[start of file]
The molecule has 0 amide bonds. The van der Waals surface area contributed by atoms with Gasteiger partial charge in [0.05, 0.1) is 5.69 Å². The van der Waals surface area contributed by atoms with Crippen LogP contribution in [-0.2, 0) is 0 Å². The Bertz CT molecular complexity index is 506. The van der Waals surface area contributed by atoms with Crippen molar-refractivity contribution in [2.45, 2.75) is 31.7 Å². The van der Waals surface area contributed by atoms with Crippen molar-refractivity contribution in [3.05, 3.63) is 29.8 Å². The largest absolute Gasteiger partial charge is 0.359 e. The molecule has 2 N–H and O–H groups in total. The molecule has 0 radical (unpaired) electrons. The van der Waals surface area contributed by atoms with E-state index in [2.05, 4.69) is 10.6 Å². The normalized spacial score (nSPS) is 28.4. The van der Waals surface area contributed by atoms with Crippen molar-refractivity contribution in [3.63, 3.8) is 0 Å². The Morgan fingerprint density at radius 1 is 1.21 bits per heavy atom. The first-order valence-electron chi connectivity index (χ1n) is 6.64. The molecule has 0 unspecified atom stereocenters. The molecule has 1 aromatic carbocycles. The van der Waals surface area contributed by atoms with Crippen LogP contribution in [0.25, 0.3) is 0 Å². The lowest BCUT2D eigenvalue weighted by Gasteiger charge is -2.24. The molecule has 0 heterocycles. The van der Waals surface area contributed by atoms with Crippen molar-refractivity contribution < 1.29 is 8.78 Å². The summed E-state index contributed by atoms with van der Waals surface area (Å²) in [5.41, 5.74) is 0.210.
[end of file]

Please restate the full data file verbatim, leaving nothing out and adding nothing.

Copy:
The molecule has 0 amide bonds. The van der Waals surface area contributed by atoms with Gasteiger partial charge in [0.05, 0.1) is 5.69 Å². The van der Waals surface area contributed by atoms with Crippen LogP contribution in [-0.2, 0) is 0 Å². The Bertz CT molecular complexity index is 506. The van der Waals surface area contributed by atoms with Crippen molar-refractivity contribution in [2.45, 2.75) is 31.7 Å². The van der Waals surface area contributed by atoms with Crippen molar-refractivity contribution in [3.05, 3.63) is 29.8 Å². The largest absolute Gasteiger partial charge is 0.359 e. The molecule has 2 N–H and O–H groups in total. The molecule has 0 radical (unpaired) electrons. The van der Waals surface area contributed by atoms with E-state index in [2.05, 4.69) is 10.6 Å². The normalized spacial score (nSPS) is 28.4. The van der Waals surface area contributed by atoms with Crippen molar-refractivity contribution in [3.63, 3.8) is 0 Å². The Morgan fingerprint density at radius 1 is 1.21 bits per heavy atom. The first-order valence-electron chi connectivity index (χ1n) is 6.64. The molecule has 0 unspecified atom stereocenters. The molecule has 1 aromatic carbocycles. The van der Waals surface area contributed by atoms with Crippen LogP contribution in [0.25, 0.3) is 0 Å². The lowest BCUT2D eigenvalue weighted by Gasteiger charge is -2.24. The molecule has 0 heterocycles. The van der Waals surface area contributed by atoms with Crippen molar-refractivity contribution < 1.29 is 8.78 Å². The summed E-state index contributed by atoms with van der Waals surface area (Å²) in [5.41, 5.74) is 0.210.